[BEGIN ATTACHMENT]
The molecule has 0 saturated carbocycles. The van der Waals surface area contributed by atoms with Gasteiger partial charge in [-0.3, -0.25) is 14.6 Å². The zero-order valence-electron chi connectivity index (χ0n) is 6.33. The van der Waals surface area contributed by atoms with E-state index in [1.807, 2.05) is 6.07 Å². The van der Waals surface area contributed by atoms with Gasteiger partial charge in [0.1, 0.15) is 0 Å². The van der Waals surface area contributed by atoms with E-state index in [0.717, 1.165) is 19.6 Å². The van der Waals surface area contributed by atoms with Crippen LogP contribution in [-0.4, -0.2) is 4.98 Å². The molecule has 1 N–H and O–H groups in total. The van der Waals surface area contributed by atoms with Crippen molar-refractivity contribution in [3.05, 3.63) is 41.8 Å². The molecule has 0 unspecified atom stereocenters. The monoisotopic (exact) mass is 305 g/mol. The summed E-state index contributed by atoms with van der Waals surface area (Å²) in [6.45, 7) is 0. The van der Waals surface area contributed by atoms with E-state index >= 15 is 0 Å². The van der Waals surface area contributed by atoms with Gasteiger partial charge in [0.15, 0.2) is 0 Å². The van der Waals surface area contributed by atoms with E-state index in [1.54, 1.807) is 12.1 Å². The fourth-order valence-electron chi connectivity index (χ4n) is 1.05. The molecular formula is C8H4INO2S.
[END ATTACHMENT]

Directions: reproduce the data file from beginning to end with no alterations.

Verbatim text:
The molecule has 0 saturated carbocycles. The van der Waals surface area contributed by atoms with Gasteiger partial charge in [-0.3, -0.25) is 14.6 Å². The zero-order valence-electron chi connectivity index (χ0n) is 6.33. The van der Waals surface area contributed by atoms with E-state index in [1.807, 2.05) is 6.07 Å². The van der Waals surface area contributed by atoms with Gasteiger partial charge in [0.1, 0.15) is 0 Å². The van der Waals surface area contributed by atoms with E-state index in [0.717, 1.165) is 19.6 Å². The van der Waals surface area contributed by atoms with Crippen LogP contribution in [-0.4, -0.2) is 4.98 Å². The molecule has 1 N–H and O–H groups in total. The van der Waals surface area contributed by atoms with Crippen molar-refractivity contribution in [3.05, 3.63) is 41.8 Å². The molecule has 0 unspecified atom stereocenters. The monoisotopic (exact) mass is 305 g/mol. The summed E-state index contributed by atoms with van der Waals surface area (Å²) in [6.45, 7) is 0. The van der Waals surface area contributed by atoms with E-state index >= 15 is 0 Å². The van der Waals surface area contributed by atoms with Gasteiger partial charge in [0.15, 0.2) is 0 Å². The van der Waals surface area contributed by atoms with E-state index in [1.54, 1.807) is 12.1 Å². The fourth-order valence-electron chi connectivity index (χ4n) is 1.05. The molecular formula is C8H4INO2S.